22 Dec 2020
This month last year there was a delay on our return flight from Nepal. SilkAir put us up at Crowne Plaza Sofitel for the night.
Amongst the clusters of travellers, climbers and pilgrims waiting for our boarding passes to be processed before we could leave the airport, there was this man by himself.
He was in his early 50s. Like most trekkers and climbers, his clothes, boots and backpack were in shades of earthy Khakis.
A couple of times we made brief eye contact, like strangers in a lift or small spaces do. Once he attempted to address me. As I was tired and didn’t have enough coffee in me to say anything worthwhile, I looked away.
But a while later I could sense that he was being contemplative, and not trying to be chatty or seeking company.
“You’re travelling alone,” I stated the obvious as our eyes met again.
“Yes, thought I’ll come to see the mountains before old age sets in,” he replied smilingly.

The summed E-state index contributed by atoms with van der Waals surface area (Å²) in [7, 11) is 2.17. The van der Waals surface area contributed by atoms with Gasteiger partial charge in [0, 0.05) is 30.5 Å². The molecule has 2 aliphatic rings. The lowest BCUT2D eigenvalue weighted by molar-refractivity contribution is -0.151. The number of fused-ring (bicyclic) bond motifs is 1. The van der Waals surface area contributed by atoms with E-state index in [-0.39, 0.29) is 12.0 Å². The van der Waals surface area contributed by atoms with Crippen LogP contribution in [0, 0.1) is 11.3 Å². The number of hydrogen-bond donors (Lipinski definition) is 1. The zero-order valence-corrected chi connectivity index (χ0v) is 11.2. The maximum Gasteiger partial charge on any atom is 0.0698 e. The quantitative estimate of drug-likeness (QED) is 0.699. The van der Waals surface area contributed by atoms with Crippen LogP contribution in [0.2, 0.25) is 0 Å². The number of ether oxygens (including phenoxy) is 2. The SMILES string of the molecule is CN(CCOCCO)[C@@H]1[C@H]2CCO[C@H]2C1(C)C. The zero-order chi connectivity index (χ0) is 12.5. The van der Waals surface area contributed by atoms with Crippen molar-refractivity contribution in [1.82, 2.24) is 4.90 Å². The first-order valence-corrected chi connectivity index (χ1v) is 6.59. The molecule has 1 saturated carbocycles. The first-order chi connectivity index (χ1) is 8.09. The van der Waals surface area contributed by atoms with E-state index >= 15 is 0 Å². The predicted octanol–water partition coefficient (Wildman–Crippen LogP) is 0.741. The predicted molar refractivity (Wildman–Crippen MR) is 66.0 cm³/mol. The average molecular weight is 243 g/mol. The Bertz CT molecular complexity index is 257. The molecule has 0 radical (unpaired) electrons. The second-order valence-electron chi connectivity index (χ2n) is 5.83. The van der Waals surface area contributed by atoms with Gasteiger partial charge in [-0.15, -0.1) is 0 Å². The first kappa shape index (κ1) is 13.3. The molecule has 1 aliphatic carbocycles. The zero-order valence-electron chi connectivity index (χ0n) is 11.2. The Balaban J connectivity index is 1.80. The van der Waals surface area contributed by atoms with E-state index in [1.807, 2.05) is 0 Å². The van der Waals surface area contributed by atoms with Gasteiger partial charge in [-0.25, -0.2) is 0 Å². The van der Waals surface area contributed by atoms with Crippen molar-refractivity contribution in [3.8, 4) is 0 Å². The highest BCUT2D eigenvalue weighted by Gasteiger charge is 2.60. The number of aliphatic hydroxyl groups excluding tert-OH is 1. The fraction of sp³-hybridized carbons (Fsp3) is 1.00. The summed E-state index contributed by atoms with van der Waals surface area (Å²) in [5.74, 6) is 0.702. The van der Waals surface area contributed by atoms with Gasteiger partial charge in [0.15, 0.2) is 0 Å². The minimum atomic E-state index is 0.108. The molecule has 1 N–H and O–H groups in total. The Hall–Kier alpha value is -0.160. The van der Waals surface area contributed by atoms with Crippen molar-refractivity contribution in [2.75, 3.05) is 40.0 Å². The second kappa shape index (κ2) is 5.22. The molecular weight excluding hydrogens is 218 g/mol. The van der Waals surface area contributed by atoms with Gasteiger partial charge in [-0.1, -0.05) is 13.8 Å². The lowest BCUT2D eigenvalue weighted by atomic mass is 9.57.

Over the years, he had been to the Himalayas several times with friends and loved ones. This time he had come to spend time alone with the mountains he loved so much.
“I took my son here when he was a boy. We met a black dog which started following us on our trek,” the man began.
“But at the higher pass, we had to let the dog go. It was too dangerous for him. My son cried for days when we couldn’t bring the dog with us,” he continued.
“I still have lots of pictures of them together,” he ended on a wistful note.
I didn’t add anything to what the man had said.
Perhaps this man had come to the mountains to seek pieces of himself that he had to let go in the course of preserving life.
And I wonder how many black dogs we have loved and left behind in our attempts to survive?